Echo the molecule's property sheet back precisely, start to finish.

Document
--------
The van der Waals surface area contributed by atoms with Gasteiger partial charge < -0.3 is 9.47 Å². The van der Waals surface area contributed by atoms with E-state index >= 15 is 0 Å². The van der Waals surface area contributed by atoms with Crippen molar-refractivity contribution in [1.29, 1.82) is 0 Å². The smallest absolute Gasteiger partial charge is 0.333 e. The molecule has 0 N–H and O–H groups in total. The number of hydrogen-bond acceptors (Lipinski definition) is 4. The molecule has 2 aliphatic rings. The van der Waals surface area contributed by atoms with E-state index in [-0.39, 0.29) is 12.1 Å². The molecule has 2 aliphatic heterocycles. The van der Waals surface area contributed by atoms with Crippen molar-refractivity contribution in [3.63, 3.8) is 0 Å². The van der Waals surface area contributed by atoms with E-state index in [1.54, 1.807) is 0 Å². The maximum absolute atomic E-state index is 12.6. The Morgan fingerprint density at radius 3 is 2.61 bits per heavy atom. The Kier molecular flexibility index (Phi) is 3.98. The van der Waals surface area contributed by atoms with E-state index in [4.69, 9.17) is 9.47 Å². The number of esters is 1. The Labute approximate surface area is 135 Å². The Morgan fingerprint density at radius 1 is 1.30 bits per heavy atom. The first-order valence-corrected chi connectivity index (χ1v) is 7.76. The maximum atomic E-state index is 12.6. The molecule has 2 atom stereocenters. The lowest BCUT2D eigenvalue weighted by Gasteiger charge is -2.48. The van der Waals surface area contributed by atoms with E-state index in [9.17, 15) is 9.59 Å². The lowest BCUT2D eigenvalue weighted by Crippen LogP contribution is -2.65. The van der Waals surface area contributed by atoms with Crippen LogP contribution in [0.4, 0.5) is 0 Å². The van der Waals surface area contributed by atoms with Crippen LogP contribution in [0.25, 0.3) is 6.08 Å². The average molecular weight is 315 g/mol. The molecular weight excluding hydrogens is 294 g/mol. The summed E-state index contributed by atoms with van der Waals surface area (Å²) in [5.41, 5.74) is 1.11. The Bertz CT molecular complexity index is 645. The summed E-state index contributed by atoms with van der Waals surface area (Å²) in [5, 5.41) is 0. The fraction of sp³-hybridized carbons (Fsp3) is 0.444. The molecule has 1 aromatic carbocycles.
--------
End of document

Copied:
The van der Waals surface area contributed by atoms with Gasteiger partial charge < -0.3 is 9.47 Å². The van der Waals surface area contributed by atoms with E-state index >= 15 is 0 Å². The van der Waals surface area contributed by atoms with Crippen molar-refractivity contribution in [1.29, 1.82) is 0 Å². The smallest absolute Gasteiger partial charge is 0.333 e. The molecule has 0 N–H and O–H groups in total. The number of hydrogen-bond acceptors (Lipinski definition) is 4. The molecule has 2 aliphatic rings. The van der Waals surface area contributed by atoms with E-state index in [-0.39, 0.29) is 12.1 Å². The molecule has 2 aliphatic heterocycles. The van der Waals surface area contributed by atoms with Crippen molar-refractivity contribution in [3.63, 3.8) is 0 Å². The van der Waals surface area contributed by atoms with E-state index in [1.54, 1.807) is 0 Å². The maximum absolute atomic E-state index is 12.6. The Morgan fingerprint density at radius 3 is 2.61 bits per heavy atom. The Kier molecular flexibility index (Phi) is 3.98. The van der Waals surface area contributed by atoms with E-state index in [4.69, 9.17) is 9.47 Å². The number of esters is 1. The Labute approximate surface area is 135 Å². The Morgan fingerprint density at radius 1 is 1.30 bits per heavy atom. The first-order valence-corrected chi connectivity index (χ1v) is 7.76. The maximum atomic E-state index is 12.6. The molecule has 2 atom stereocenters. The lowest BCUT2D eigenvalue weighted by Gasteiger charge is -2.48. The van der Waals surface area contributed by atoms with E-state index in [9.17, 15) is 9.59 Å². The lowest BCUT2D eigenvalue weighted by Crippen LogP contribution is -2.65. The van der Waals surface area contributed by atoms with Crippen LogP contribution in [0.4, 0.5) is 0 Å². The van der Waals surface area contributed by atoms with Crippen LogP contribution in [0.25, 0.3) is 6.08 Å². The average molecular weight is 315 g/mol. The molecular weight excluding hydrogens is 294 g/mol. The summed E-state index contributed by atoms with van der Waals surface area (Å²) in [5.41, 5.74) is 1.11. The Bertz CT molecular complexity index is 645. The summed E-state index contributed by atoms with van der Waals surface area (Å²) in [5, 5.41) is 0. The fraction of sp³-hybridized carbons (Fsp3) is 0.444. The molecule has 1 aromatic carbocycles.